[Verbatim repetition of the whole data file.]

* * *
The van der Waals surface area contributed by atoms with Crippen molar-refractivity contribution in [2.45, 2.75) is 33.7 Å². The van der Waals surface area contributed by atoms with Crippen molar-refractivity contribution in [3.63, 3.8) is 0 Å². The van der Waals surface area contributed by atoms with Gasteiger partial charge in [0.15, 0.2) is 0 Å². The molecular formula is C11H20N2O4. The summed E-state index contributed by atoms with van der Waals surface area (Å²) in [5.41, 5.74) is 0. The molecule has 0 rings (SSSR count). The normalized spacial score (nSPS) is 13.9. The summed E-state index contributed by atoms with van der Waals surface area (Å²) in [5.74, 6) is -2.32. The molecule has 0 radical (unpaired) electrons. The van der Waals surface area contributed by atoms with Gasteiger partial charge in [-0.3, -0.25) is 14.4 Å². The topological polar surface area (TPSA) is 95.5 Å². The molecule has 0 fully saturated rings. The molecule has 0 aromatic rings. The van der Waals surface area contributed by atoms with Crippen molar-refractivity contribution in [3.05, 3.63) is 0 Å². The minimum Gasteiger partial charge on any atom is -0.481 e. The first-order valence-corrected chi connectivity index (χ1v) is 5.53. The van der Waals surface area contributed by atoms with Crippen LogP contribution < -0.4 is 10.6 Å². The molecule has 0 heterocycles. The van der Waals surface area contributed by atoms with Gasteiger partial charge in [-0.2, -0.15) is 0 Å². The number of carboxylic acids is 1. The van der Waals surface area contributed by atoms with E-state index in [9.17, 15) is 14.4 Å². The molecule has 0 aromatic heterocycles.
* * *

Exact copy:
The van der Waals surface area contributed by atoms with Crippen molar-refractivity contribution in [2.45, 2.75) is 33.7 Å². The van der Waals surface area contributed by atoms with Crippen molar-refractivity contribution in [3.63, 3.8) is 0 Å². The van der Waals surface area contributed by atoms with Gasteiger partial charge in [0.15, 0.2) is 0 Å². The molecular formula is C11H20N2O4. The summed E-state index contributed by atoms with van der Waals surface area (Å²) in [5.41, 5.74) is 0. The molecule has 0 rings (SSSR count). The normalized spacial score (nSPS) is 13.9. The summed E-state index contributed by atoms with van der Waals surface area (Å²) in [5.74, 6) is -2.32. The molecule has 0 radical (unpaired) electrons. The van der Waals surface area contributed by atoms with Gasteiger partial charge in [-0.3, -0.25) is 14.4 Å². The topological polar surface area (TPSA) is 95.5 Å². The molecule has 0 fully saturated rings. The molecule has 0 aromatic rings. The van der Waals surface area contributed by atoms with Crippen molar-refractivity contribution in [3.05, 3.63) is 0 Å². The minimum Gasteiger partial charge on any atom is -0.481 e. The first-order valence-corrected chi connectivity index (χ1v) is 5.53. The van der Waals surface area contributed by atoms with Crippen LogP contribution < -0.4 is 10.6 Å². The molecule has 0 heterocycles. The van der Waals surface area contributed by atoms with Gasteiger partial charge in [-0.2, -0.15) is 0 Å². The number of carboxylic acids is 1. The van der Waals surface area contributed by atoms with E-state index in [9.17, 15) is 14.4 Å². The molecule has 0 aromatic heterocycles.